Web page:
Grand Mixer DXT

Since recording the hit “Rockit” with Herbie Hancock in 1983 — the first known turntablist performance — the mere mention of Grand Mixer DXT leaves faces lit up and stories conjured up. With the now infamous Grammy Awards performance by Hancock and DXT, an entire generation of musicians had their collective imagination sparked. Now the Bronx native, credited with being the first to fuse hip-hop and jazz, is taking sonic restoration for a spin — effectively demonstrating, once again, the many possibilities for audiophiles in an increasingly sophisticated musical world.

EQ caught up with Grand Master DXT not long after he received an honorary award from Berklee School of Music for his pioneering contributions to the musical realm, both as performer and producer. We spoke with him about his latest extraordinary studio endeavor: restoring the Blue Note Records/Thelonious Monk Records release Thelonious Monk Quartet with John Coltrane at Carnegie Hall — a historic live performance recently discovered at the Library of Congress.

EQ: Did this project require any special equipment or new techniques to enhance the original recording?

GRAND MIXER DXT: After talking with T.S. Monk [Thelonious Monk’s drummer and son], I personally felt that, if I was going to do anything to the source file, which was the quarter-inch analog tape, I was going to try to make changes without destroying the file . . . without it being noticeable that I made changes. I figured out a way to go into the sound files and surgically edit out ambient anomalies without being destructive to the file itself. I wasn’t guessing, I was gambling. But once I tested the theory, it actually worked.

EQ: Your approach reminds me a little of an anthropologist and/or a time traveler.

DXT: I went to 1957. While I was listening, I studied the music as if I was going to play it myself — to actually learn what was part of “the music” and what wasn’t. Once I came to my conclusions, I sought out to remove “what was not music” from the file. It was a spiritual thing. I sat with it for a week. I listened for a week before I did anything, made notes and markers, to the point where Monk and Trane began to directly speak to me.

They were saying, “Hey, man, young blood, could you get that hiss sound out of there, cause we’re not playing that into the audience. We don’t know what that is [laughing].” And that was based on the floors and the technology of the time. From a purist standpoint, one could say “leave everything the way it is, tape hiss and everything,” but that’s not really pure to me. There was no tape hiss in Carnegie Hall; there was tape hiss due to the imperfections of the recording technology of the time.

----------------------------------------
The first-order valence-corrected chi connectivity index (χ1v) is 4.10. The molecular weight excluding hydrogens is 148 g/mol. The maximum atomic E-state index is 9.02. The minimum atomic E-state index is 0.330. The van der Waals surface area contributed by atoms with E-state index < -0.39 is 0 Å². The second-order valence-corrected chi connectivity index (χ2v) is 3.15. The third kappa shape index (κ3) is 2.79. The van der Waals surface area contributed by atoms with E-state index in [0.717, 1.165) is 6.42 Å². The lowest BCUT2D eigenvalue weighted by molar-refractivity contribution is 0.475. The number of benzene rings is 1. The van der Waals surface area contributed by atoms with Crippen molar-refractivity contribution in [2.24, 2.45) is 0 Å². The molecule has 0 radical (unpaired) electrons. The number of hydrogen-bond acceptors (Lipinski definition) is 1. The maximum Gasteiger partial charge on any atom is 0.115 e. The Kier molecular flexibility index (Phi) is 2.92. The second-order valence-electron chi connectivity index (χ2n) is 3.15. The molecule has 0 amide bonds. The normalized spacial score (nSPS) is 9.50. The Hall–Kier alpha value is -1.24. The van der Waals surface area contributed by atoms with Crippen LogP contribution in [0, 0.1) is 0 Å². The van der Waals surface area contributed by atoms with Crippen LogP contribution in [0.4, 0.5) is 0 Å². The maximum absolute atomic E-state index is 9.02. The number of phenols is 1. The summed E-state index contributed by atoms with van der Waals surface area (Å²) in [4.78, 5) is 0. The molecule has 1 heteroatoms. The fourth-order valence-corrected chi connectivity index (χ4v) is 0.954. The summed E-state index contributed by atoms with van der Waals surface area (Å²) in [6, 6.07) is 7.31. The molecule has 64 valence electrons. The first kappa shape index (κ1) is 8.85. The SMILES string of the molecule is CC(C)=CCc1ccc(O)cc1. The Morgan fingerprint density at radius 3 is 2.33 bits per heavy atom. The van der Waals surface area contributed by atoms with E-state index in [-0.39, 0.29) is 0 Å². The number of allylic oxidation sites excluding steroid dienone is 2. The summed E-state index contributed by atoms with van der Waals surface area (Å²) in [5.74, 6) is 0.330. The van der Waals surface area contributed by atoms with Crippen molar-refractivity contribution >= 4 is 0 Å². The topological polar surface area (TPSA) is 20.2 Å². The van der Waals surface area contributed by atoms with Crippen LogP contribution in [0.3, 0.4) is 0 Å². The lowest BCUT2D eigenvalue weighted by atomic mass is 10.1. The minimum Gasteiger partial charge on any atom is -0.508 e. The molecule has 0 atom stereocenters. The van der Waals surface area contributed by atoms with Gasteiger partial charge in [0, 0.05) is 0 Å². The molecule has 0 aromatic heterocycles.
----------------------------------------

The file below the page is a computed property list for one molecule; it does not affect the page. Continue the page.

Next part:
EQ: Are there qualities about the older analog recordings that you think make them superior to recordings made in the “modern” sense? Do they actually have more “soul”?

DXT: It depends on what you, as a listener, want. Some people don’t want to hear tape hiss anymore, because you can make a recording now without hearing tape hiss. But some people trade off and live with the tape hiss for its personality — the texture and warmth — all of the qualities analog tape can give you.

EQ: What did you think of the musical performances on the recording? Did you reference any other Monk or Coltrane recordings in advance to prep for your work?

DXT: I didn’t listen to anything except that CD for a week. I was fasting and listening. I thought it was incredible. I can clearly hear the tutelage between the two: Monk going completely out, in a genius fashion, and Trane understanding that — being inspired to just reach. You can hear that in the performance. That was part of their relationship.

EQ: So what is your approach to restoration?

DXT: My new technique is called Forensic Editing. One must find a way to eliminate any anomaly on the file that is non-musical. There are many ways to eliminate it. The human ear can be tricked or fooled into not hearing something that you can hear.

EQ: What is most significant, something that you might be able to point out to someone else that’s coming up and trying to do what you’re doing?

DXT: I think that once you understand that everything is based on levels . . . your volume, compression, EQ . . . it’s all about levels. Levels of frequencies in EQs, levels of feeling, the thrust in compression and overall volume; I think once you understand that as an art, then you can appreciate each one of those devices and use them more efficiently.

EQ: As a result of your restoration work on the Monk and Trane recording, what sort of response are you getting from the public, those who may want your help?

DXT: So far, it’s been pretty interesting. I just finished a project this week in which a guy found a cassette tape of his wife from 30 years ago. He wanted me to transfer the tape, and then he wanted me to take the words and reconstruct her words into a message to her daughter, because the daughter was getting married. The father’s gift to the daughter was her mother’s voice, speaking directly to her about getting married and going on with her life. The tape was from Iran, 30 years ago, where the wife was giving a lecture. She died five years after she made the tape and she had a child that was almost one year old. The daughter had never heard her mother’s voice. The woman was talking, giving a speech about Iran. I took the tape and we took words and reconstructed her speech into a message to her daughter. It’s definitely one of the most incredible projects I’ve ever done. It was really something special.